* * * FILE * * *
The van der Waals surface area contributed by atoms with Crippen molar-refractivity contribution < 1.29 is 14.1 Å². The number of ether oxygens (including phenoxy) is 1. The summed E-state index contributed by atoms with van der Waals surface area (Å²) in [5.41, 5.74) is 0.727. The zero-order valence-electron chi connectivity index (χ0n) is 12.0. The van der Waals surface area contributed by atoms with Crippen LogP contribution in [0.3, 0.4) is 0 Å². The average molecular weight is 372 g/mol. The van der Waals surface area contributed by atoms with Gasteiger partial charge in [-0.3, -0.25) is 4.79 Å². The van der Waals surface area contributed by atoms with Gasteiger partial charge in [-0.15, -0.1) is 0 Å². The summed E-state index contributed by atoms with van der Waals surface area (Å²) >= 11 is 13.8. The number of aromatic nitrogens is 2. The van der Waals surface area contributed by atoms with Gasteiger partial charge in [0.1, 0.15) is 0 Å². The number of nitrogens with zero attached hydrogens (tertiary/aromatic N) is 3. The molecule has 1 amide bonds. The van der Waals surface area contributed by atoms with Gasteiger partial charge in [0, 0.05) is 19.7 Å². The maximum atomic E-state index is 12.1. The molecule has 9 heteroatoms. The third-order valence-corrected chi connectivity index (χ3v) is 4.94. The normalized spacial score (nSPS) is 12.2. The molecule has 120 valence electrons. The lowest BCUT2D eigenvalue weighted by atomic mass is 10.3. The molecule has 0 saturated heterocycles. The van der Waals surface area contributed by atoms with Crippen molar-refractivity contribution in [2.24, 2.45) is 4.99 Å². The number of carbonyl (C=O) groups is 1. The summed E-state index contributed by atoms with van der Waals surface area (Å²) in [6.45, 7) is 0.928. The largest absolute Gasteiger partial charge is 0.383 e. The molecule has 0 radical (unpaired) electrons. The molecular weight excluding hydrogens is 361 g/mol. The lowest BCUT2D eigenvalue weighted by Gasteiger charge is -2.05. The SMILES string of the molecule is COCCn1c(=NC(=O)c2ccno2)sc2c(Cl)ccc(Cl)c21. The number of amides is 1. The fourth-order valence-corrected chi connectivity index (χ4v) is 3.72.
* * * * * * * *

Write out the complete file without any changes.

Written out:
The van der Waals surface area contributed by atoms with Crippen molar-refractivity contribution < 1.29 is 14.1 Å². The number of ether oxygens (including phenoxy) is 1. The summed E-state index contributed by atoms with van der Waals surface area (Å²) in [5.41, 5.74) is 0.727. The zero-order valence-electron chi connectivity index (χ0n) is 12.0. The van der Waals surface area contributed by atoms with Crippen LogP contribution in [0.3, 0.4) is 0 Å². The average molecular weight is 372 g/mol. The van der Waals surface area contributed by atoms with Gasteiger partial charge in [-0.3, -0.25) is 4.79 Å². The van der Waals surface area contributed by atoms with Gasteiger partial charge in [-0.15, -0.1) is 0 Å². The summed E-state index contributed by atoms with van der Waals surface area (Å²) >= 11 is 13.8. The number of aromatic nitrogens is 2. The van der Waals surface area contributed by atoms with Gasteiger partial charge in [0.1, 0.15) is 0 Å². The number of nitrogens with zero attached hydrogens (tertiary/aromatic N) is 3. The molecule has 1 amide bonds. The van der Waals surface area contributed by atoms with Gasteiger partial charge in [0, 0.05) is 19.7 Å². The maximum atomic E-state index is 12.1. The molecule has 9 heteroatoms. The third-order valence-corrected chi connectivity index (χ3v) is 4.94. The normalized spacial score (nSPS) is 12.2. The molecule has 120 valence electrons. The lowest BCUT2D eigenvalue weighted by atomic mass is 10.3. The molecule has 0 saturated heterocycles. The van der Waals surface area contributed by atoms with Crippen molar-refractivity contribution in [2.24, 2.45) is 4.99 Å². The number of carbonyl (C=O) groups is 1. The summed E-state index contributed by atoms with van der Waals surface area (Å²) in [6.45, 7) is 0.928. The largest absolute Gasteiger partial charge is 0.383 e. The molecule has 0 radical (unpaired) electrons. The molecular weight excluding hydrogens is 361 g/mol. The lowest BCUT2D eigenvalue weighted by Gasteiger charge is -2.05. The SMILES string of the molecule is COCCn1c(=NC(=O)c2ccno2)sc2c(Cl)ccc(Cl)c21. The number of amides is 1. The fourth-order valence-corrected chi connectivity index (χ4v) is 3.72.